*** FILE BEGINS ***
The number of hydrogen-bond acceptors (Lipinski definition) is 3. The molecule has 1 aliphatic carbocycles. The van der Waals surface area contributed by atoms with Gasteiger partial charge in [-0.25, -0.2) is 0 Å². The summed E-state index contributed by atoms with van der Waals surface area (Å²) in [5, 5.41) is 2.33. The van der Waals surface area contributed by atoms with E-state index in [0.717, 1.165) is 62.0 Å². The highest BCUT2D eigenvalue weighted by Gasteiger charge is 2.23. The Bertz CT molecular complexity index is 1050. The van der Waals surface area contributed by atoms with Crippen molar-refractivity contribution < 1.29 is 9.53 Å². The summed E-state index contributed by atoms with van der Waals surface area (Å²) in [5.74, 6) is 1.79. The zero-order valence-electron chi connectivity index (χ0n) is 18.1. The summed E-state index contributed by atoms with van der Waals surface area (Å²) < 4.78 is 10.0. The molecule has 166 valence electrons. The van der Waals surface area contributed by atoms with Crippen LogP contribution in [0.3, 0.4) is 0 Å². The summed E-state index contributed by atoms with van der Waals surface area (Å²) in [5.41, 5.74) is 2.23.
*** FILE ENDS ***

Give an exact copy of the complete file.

The number of hydrogen-bond acceptors (Lipinski definition) is 3. The molecule has 1 aliphatic carbocycles. The van der Waals surface area contributed by atoms with Gasteiger partial charge in [-0.25, -0.2) is 0 Å². The summed E-state index contributed by atoms with van der Waals surface area (Å²) in [5, 5.41) is 2.33. The van der Waals surface area contributed by atoms with E-state index in [0.717, 1.165) is 62.0 Å². The highest BCUT2D eigenvalue weighted by Gasteiger charge is 2.23. The Bertz CT molecular complexity index is 1050. The van der Waals surface area contributed by atoms with Crippen molar-refractivity contribution < 1.29 is 9.53 Å². The summed E-state index contributed by atoms with van der Waals surface area (Å²) in [5.74, 6) is 1.79. The zero-order valence-electron chi connectivity index (χ0n) is 18.1. The summed E-state index contributed by atoms with van der Waals surface area (Å²) < 4.78 is 10.0. The molecule has 166 valence electrons. The van der Waals surface area contributed by atoms with Crippen LogP contribution in [0.3, 0.4) is 0 Å². The summed E-state index contributed by atoms with van der Waals surface area (Å²) in [5.41, 5.74) is 2.23.